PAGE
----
The Latest: Northern California fire victim identified

The Latest: Northern California fire victim identified

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LAKEPORT, Calif. (AP) — The Latest on fires in California (all times local):

9:50 p.m.

A relative has identified one of the six people killed in a fire that destroyed nearly 1,000 Northern California homes.

Sixty-two-year-old Daniel Bush died last week as fire swept through the Redding area.

His sister, Kathi Gaston, tells the Redding Record Searchlight that her brother had returned to his mobile home in the community of Keswick last Tuesday after undergoing quadruple heart bypass surgery.

The Carr Fire came through the neighborhood on Thursday. Gaston said her brother wasn't allowed to drive and couldn't evacuate without help but she couldn't reach him because the roads to his home were blocked by sheriff's deputies.

The fire also killed two firefighters, a 70-year-old woman and her two young great-grandchildren.

Fire officials say the blaze has destroyed 965 homes, 16 commercial buildings and 397 outbuildings.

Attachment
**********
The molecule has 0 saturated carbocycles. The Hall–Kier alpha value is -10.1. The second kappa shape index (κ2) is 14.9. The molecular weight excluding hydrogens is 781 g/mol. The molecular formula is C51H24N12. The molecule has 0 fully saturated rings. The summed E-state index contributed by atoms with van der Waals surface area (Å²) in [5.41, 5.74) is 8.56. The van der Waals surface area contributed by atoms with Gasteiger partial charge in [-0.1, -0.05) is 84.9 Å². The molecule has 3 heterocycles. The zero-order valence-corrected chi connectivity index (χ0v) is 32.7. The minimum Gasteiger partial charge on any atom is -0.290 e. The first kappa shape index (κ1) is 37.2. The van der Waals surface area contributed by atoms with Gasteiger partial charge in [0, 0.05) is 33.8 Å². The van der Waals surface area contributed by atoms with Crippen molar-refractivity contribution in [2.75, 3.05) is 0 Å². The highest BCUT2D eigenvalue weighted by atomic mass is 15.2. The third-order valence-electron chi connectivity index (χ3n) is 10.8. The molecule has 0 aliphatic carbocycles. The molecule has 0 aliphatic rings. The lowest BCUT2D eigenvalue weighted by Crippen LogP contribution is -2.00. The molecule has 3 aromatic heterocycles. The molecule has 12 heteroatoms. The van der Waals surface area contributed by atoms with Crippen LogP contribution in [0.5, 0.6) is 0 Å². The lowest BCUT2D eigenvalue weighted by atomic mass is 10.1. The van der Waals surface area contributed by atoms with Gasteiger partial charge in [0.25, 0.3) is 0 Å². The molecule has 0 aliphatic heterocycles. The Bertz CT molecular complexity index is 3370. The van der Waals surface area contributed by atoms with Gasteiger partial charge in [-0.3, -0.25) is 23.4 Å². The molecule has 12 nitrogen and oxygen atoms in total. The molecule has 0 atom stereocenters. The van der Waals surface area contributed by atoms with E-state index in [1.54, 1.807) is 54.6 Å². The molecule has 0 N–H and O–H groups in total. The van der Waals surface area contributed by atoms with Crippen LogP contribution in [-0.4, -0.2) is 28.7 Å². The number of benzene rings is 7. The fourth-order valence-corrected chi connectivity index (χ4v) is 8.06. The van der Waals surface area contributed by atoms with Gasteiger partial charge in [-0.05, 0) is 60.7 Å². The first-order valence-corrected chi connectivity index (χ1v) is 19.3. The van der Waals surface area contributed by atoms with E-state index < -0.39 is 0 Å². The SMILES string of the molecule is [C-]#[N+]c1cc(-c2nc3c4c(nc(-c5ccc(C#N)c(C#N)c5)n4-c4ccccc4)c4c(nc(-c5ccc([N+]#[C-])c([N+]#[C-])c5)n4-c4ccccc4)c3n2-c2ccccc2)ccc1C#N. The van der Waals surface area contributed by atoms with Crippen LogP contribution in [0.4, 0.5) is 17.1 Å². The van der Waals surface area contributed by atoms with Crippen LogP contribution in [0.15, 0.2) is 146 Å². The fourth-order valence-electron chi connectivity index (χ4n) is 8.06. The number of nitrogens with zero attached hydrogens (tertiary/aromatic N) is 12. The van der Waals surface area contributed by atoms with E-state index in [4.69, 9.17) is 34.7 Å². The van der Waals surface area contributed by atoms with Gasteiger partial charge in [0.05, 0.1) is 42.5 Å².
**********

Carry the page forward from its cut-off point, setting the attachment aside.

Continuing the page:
The fire has burned more than 176 square miles (457 square kilometers) and is 30 percent contained.


7:40 p.m.

A third wildfire has erupted in Northern California and prompted evacuations even as hard-pressed firefighters struggle to contain blazes that have burned nearly a dozen homes.

Fire and sheriff's officials say a blaze dubbed the Eel Fire erupted Tuesday afternoon near the rural community of Covelo in Mendocino County and quickly grew to 1 square mile.

There aren't any immediate reports of houses burned but official have ordered evacuations for about 60 homes in the area, an old ranching and farming area on the edge of a national forest.

The fire is about 40 miles north of where twin wildfires have burned seven homes since last Sunday and threaten some 12,000 residences.


4:40 p.m.

National Park officials are extending the closure of the scenic Yosemite Valley and other areas due to heavy smoke from a massive nearby wildfire.

The Yosemite Valley, the Mariposa Grove of giant sequoias and other park areas closed July 25 and tentatively scheduled to reopen on Friday. The closure was also put in place to allow crews to perform protective measures such as burning away brush on roadways.

Park spokesman Scott Gediman said Tuesday the closure will be extended "at least through Sunday due to continuing poor air quality."

The closures have been a huge blow to the park during the peak summer season and to thousands of tourists, who book months in advance at the parks campsites and hotels.

Gediman said it was the longest closure at Yosemite since 1997 when floods closed the park for over two months.


4:15 p.m.

Northern California authorities say there are seeking help from the public locating six people listed as missing from the Carr Fire in Shasta County.